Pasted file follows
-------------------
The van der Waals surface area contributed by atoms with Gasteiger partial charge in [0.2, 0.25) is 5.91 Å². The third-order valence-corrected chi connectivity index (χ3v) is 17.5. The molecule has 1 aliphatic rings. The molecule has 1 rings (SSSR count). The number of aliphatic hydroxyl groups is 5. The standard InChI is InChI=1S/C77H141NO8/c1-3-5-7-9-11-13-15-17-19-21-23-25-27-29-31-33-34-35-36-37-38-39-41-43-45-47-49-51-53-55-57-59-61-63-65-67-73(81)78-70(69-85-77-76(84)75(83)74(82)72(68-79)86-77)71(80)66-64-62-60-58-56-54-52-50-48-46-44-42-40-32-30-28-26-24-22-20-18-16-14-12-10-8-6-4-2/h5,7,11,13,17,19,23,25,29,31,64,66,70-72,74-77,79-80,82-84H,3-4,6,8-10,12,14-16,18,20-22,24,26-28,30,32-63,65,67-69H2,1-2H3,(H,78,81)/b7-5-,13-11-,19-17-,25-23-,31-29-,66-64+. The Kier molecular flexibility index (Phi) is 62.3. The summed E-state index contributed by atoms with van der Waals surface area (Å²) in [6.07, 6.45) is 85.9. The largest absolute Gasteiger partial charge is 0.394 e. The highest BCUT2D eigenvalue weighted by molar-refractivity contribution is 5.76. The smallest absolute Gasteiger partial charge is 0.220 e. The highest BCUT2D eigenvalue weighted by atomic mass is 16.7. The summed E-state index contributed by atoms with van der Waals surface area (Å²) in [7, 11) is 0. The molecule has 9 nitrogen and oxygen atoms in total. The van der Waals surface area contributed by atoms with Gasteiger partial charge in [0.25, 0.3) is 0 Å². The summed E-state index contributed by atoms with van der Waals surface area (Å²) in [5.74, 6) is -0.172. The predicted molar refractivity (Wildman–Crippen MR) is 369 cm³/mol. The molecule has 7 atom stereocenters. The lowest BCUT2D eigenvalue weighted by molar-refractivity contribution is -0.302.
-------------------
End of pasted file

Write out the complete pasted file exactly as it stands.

The van der Waals surface area contributed by atoms with Gasteiger partial charge in [0.2, 0.25) is 5.91 Å². The third-order valence-corrected chi connectivity index (χ3v) is 17.5. The molecule has 1 aliphatic rings. The molecule has 1 rings (SSSR count). The number of aliphatic hydroxyl groups is 5. The standard InChI is InChI=1S/C77H141NO8/c1-3-5-7-9-11-13-15-17-19-21-23-25-27-29-31-33-34-35-36-37-38-39-41-43-45-47-49-51-53-55-57-59-61-63-65-67-73(81)78-70(69-85-77-76(84)75(83)74(82)72(68-79)86-77)71(80)66-64-62-60-58-56-54-52-50-48-46-44-42-40-32-30-28-26-24-22-20-18-16-14-12-10-8-6-4-2/h5,7,11,13,17,19,23,25,29,31,64,66,70-72,74-77,79-80,82-84H,3-4,6,8-10,12,14-16,18,20-22,24,26-28,30,32-63,65,67-69H2,1-2H3,(H,78,81)/b7-5-,13-11-,19-17-,25-23-,31-29-,66-64+. The Kier molecular flexibility index (Phi) is 62.3. The summed E-state index contributed by atoms with van der Waals surface area (Å²) in [6.07, 6.45) is 85.9. The largest absolute Gasteiger partial charge is 0.394 e. The highest BCUT2D eigenvalue weighted by molar-refractivity contribution is 5.76. The smallest absolute Gasteiger partial charge is 0.220 e. The highest BCUT2D eigenvalue weighted by atomic mass is 16.7. The summed E-state index contributed by atoms with van der Waals surface area (Å²) in [7, 11) is 0. The molecule has 9 nitrogen and oxygen atoms in total. The van der Waals surface area contributed by atoms with Gasteiger partial charge in [0.25, 0.3) is 0 Å². The summed E-state index contributed by atoms with van der Waals surface area (Å²) in [5.74, 6) is -0.172. The predicted molar refractivity (Wildman–Crippen MR) is 369 cm³/mol. The molecule has 7 atom stereocenters. The lowest BCUT2D eigenvalue weighted by molar-refractivity contribution is -0.302.